That was the plan for his current residence.

“I bought it to rent out but it turned out that I liked it so I moved in. And my water bill (at the Santa Rita house) was $500 a month.

It looks like low rates will help drive sales well into this year. On Thursday Freddie Mac said rates remained near historic lows.

The mortgage giant said the rate on a 30-year fixed-rate home loan averaged 3.40 percent last week, up from 3.34 percent the week before. A year ago it was 3.89 percent.

The rate on a 15-year fixed loan averaged 2.66 percent, up from 2.64 percent a week earlier. A year ago the rate was 3.16 percent.

The low rates will continue to stimulate the market, Norris believes.

“That allows for price increases to take place without significantly increasing mortgage payments,” he said.

http://www.sgvtribune.com/news/ci_22362273/real-estate-price-spike-2013-maverick-investor-bruce

10 Comments

  1. how high do prices go to be determined a normal healthy market?

    How will we know we are in another housing bubble?

  2. The media will be quick to attach previous labels to the new abnormal, but this round is much more sustainable than the last one.

    People are locking in the ultra-low fixed rates and planning to stay forever – which is a 180 from the last bubble.

    The speculators might dump and run, but they will be few and far between around NSDCC. Bruce is having a field day in the Inland Empire because it is cheap and less desirable – he’ll keep having bubbles (artificial ups and downs) to take advantage of.

    Around here people will stick and stay.

    Want proof?

    This current deflated bubble didn’t cause a big exodus in CV or the tonier parts of North County, because people don’t want to leave.

    One terrible lesson we’ve learned from this round that if we ever have another bubble, the government is happy to step in and help.

  3. I’m in Sonoma County and talk to people all over the SF Bay area in the biz. It’s extremely local here. Prices are 80% off peak in some areas still and at or above 2006 levels in others. Generalizations do not work.

  4. “Well, I disagree with (Norris),” said Michael Carney, executive director of the Real Estate Research Council at California State Polytechnic University, Pomona.

    “My forecast is that we’re not going to see a whole lot of change in home prices for a long time, and the reason is I don’t see the financing coming back. The financing (for the market boom) was coming from worldwide sales of mortgage-backed securities and that clearly came to an end in 2007.”

    Classic statement from an ivory tower type who is not actually in the market.

    From here, I think financing gets easier, not harder. For better or worse, Fannie, Freddie, and FHA are here to stay. Once the government caves in and loosens the rules regarding put backs for lenders that don’t comply with govt underwriting guidelines, lender fear will be gone and we may very well be off to the races.

    There is huge lobbying on this issue, and at the end of the day, which may be coming sooner than anyone thinks, the Govt will want lending easier, not harder.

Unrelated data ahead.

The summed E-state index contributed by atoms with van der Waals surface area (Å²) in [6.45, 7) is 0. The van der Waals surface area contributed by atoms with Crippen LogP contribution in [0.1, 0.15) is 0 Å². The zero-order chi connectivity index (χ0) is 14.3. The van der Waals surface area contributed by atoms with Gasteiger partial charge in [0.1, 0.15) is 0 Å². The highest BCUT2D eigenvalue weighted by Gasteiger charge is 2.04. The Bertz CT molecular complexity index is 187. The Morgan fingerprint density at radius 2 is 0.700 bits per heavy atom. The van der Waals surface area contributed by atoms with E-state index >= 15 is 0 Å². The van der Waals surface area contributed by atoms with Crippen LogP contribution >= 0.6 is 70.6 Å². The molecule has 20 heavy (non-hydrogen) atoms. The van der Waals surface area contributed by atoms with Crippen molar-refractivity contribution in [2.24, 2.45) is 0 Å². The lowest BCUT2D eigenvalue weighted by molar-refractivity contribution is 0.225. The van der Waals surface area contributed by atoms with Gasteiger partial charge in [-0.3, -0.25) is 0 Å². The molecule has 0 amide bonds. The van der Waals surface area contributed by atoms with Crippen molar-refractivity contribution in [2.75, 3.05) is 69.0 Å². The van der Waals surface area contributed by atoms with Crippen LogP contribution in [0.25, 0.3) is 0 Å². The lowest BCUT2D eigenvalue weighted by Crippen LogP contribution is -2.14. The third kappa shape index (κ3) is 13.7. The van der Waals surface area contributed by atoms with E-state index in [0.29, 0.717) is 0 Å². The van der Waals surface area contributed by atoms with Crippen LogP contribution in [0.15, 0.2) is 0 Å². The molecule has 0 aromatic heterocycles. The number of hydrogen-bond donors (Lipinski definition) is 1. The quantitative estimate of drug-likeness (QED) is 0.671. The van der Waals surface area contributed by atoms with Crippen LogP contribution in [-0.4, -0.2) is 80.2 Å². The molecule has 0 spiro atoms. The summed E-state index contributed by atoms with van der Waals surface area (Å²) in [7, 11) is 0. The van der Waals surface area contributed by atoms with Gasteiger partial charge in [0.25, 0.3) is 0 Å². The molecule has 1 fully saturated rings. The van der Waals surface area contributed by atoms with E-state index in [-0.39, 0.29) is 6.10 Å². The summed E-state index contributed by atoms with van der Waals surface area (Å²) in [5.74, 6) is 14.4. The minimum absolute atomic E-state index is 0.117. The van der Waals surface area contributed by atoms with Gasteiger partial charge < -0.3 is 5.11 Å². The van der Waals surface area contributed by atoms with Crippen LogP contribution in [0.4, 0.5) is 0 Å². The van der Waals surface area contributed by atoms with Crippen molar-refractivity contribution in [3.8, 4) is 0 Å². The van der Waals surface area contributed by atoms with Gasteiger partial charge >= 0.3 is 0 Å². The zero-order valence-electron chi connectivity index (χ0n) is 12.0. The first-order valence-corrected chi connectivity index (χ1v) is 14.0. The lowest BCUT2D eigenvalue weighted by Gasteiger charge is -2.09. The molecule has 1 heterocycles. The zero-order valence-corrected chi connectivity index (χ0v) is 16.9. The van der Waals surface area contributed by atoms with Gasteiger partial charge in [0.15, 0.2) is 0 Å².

5. We don’t need easier lending as long as there are multiple buyers for every house, which there is for the lower-end market in North County. The low-down buyers get shut out as sellers & listing agents give preference to cash buyers first, then big down payments second.

    There were 244 houses sold in Oceanside and Vista since December 1st, and 37 were financed FHA, and 46 VA – which makes the FHA/VA buyers about 34% of the market.

    You could say those 34% have bubble-like potential because those are the inferior homes the cash and big-down buyers didn’t want.

  6. when are stated loans coming back to the masses?

    Thats all we need for round 2.

  7. With the Qualified Mortgage that rolled out this week, they aren’t going to allow no-doc loans, so it would have to be private money, which typically requires 25% to 30% down payments.

  8. The 800lb gorilla in the room is (as it always is) Interest Rates.

    As long as interest rates stay low prices will stay high.

    If rates get up around 5-6% you can kiss the 20% price hikes goodbye.

  9. Inventory is at or near record lows in most markets as foreclosures have dwindled. And when properties do hit the market they attract multiple offers that drive up the selling price.

    Sounds reasonable… until you dig below the surface to why it’s the way it is (i.e., the REAL fundamentals). IMHO Norris is going to be disappointed.

  10. What has driven the markets in the Inland Empire and up here in the San Joaquin Valley over the last three years has first been the investors and now more of the speculators. That is slowing down now as prices increase. A real, sustained recovery will be fueled by owner-occupants squeezed out of the coastal areas by pricing and competition.

    These folks have to be confident enough in their jobs and their finances to write the down payment checks. The trouble with this is that these folks are not all that confident yet and there is a stigma attached to the cheaper locations that will take some time to overcome. So Bruce will ultimately be right (real estate is cyclical), but I’m not sure the next boom is right around the corner.